Using data from the two waves of the National Survey of Families and Households, I analyze the impact of transitions in marital status on changes in men's time spent in housework. The transitions occur among five marital statuses: never married, cohabiting, married, separated, and widowed. I find that men reduce the time they spend in routine housework when they form couple households and increase it when they leave couple households. In contrast, women increase the time they spend doing housework when they enter coresidential unions and reduce it when they exit. This finding suggests that, with respect to housework time at least, the formation of households with adult partners of the opposite gender remains more to men's advantage than to women's.
Time-diary data from representative samples of American adults show that the number of overall hours of domestic labor (excluding child care and shopping) has continued to decline steadily and predictably since 1965. This finding is mainly due to dramatic declines among women (both in and out of the paid labor market), who have cut their housework hours almost in half since the 1960s: about half of women's 12-hour-per-week decline can be accounted for by compositional shifts—such as increased labor force participation, later marriage, and fewer children. In contrast, men's housework time has almost doubled during this period (to the point where men were responsible for a third of housework in the 1990s), and only about 15% of their five-hour-per-week increase can be attributed to compositional factors. Parallel results on gender differences in housework were obtained from the National Survey of Families and Households estimate data, even though these produce figures 50% higher than diary data. Regression results examining factors related to wives' and husbands' housework hours show more support for the time-availability and relative-resource models of household production than for the gender perspective, although there is some support for the latter perspective as well.
This investigation places recent research about changes in wives' and husbands' domestic labor in the context of well-known reporting differences between different kinds of housework surveys. An analysis of the “reporting gap” between direct-question reports of housework hours from the National Survey of Families and Households (1988) and time-diary reports from Americans' Use of Time, 1985, shows that both husbands and wives overreport their housework contributions. Furthermore, gender attitudes, total housework, class, education, income, family size, and employment status together significantly affect the overreport, although the variables operate in different ways for wives and husbands. It is concluded that changing and uneven social perceptions of the appropriate domestic roles of women and men have resulted in reporting biases that do not necessarily correspond to actual changes in housework behavior. These findings cast doubt on claims that contemporary husbands are doing more housework than their predecessors.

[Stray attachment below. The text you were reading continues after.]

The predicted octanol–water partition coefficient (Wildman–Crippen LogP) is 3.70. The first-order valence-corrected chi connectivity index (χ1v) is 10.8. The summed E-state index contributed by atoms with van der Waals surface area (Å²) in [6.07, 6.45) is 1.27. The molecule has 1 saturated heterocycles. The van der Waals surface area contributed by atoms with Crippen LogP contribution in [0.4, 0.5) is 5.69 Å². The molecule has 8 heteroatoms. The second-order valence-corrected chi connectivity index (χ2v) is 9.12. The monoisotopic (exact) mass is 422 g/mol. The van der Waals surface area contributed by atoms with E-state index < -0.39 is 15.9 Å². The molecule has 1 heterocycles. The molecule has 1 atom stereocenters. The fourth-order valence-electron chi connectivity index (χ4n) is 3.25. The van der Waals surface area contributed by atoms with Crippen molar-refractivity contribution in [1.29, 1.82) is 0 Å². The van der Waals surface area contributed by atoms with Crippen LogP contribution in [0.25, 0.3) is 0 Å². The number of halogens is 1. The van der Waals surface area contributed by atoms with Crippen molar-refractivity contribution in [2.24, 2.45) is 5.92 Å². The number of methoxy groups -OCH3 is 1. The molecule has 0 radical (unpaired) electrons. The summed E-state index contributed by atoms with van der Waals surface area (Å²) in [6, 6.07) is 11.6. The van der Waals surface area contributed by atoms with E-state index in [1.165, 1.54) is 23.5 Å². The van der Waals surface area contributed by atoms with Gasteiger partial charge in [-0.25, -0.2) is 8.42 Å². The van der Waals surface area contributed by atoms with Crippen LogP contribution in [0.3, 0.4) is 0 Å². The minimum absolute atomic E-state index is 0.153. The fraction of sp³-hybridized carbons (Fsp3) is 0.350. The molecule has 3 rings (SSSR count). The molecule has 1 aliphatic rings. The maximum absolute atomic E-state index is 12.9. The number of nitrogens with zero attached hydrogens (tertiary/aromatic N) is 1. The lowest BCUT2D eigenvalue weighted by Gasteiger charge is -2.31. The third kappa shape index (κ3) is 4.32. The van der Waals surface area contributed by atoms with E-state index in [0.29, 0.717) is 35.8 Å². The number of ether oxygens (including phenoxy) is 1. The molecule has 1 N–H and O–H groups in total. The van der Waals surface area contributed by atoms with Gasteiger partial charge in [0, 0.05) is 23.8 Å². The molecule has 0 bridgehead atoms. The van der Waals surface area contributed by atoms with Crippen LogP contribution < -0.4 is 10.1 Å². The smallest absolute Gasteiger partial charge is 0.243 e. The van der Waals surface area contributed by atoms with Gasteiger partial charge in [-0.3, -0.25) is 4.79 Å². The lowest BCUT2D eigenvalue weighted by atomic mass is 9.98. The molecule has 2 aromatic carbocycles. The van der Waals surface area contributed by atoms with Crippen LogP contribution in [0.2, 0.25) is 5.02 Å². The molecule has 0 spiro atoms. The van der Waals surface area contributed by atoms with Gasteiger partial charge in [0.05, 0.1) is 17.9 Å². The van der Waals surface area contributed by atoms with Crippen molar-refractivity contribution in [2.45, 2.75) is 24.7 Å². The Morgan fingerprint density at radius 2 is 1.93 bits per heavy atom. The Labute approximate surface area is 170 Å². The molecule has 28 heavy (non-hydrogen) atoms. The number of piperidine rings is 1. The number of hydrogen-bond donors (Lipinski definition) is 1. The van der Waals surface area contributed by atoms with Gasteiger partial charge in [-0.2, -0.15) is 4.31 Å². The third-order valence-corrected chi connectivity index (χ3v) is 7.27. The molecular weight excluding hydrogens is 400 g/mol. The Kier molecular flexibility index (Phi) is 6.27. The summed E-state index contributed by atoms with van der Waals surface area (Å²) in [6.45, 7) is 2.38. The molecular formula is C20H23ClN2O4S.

In this article, a comparison is made between the time that cohabiting and married women and men spend doing housework, to determine whether there are differences between them and to isolate the sources of those differences. Differences in cohabiting and married women's and men's household labor time are interpreted in light of the way that marital status may affect how gender is accomplished. Using the National Survey of Families and Households, the authors found that marital status affects women's household labor time but not men's; married women spend significantly more time on housework than do cohabiting women. In addition, the gap between cohabiting and married women's housework time cannot be accounted for by sociodemographic differences between them. It was also found that cohabiting women are more like single, noncohabiting women than they are like married women. That is, the research demonstrates the uniqueness of married women. It is not simply the presence of a man that is associated with women's spending more time on housework; it is the presence of a husband.
This new edition of Genevieve Lloyd's classic study of the maleness of reason in philosophy contains a new introduction and bibliographical essay assessing the book's place in the explosion of writing and gender since 1984.
"Marital Equality" is intended for academics, researchers, and students in the fields of close relationships, social psychology, interpersonal communication, family studies, and sociology. (PsycINFO Database Record (c) 2012 APA, all rights reserved)
This paper may be read as a reclamation project. It argues, with Simone de Beauvoir, that patriarchal marriage is both a perversion of the meaning of the couple and an institution in transition. Parting from those who have given up on marriage, I identify marriage as existing at the intersection of the ethical and the political and argue that whether or not one chooses marriage, feminists ought not abandon marriage as an institution.
The ethics of ambiguity
  • Simone Beauvoir
  • De
Simone de Beauvoir on women
  • Jean Leighton
  • N J Rutherford
Wifework: What marriage really means for women
  • Susan Maushart
The philosophy of Simone de Beauvoir: Gendered phenomenologies, erotic generosities
  • Debra Bergoffen
Beauvoir and The second sex: Feminism, race, and the origins of existentialism
  • Margaret Simons
Female refuseniks withdraw from gender war: The opportunity costs of being a mother are too high for many modern women. The Independent
  • Sue Slipman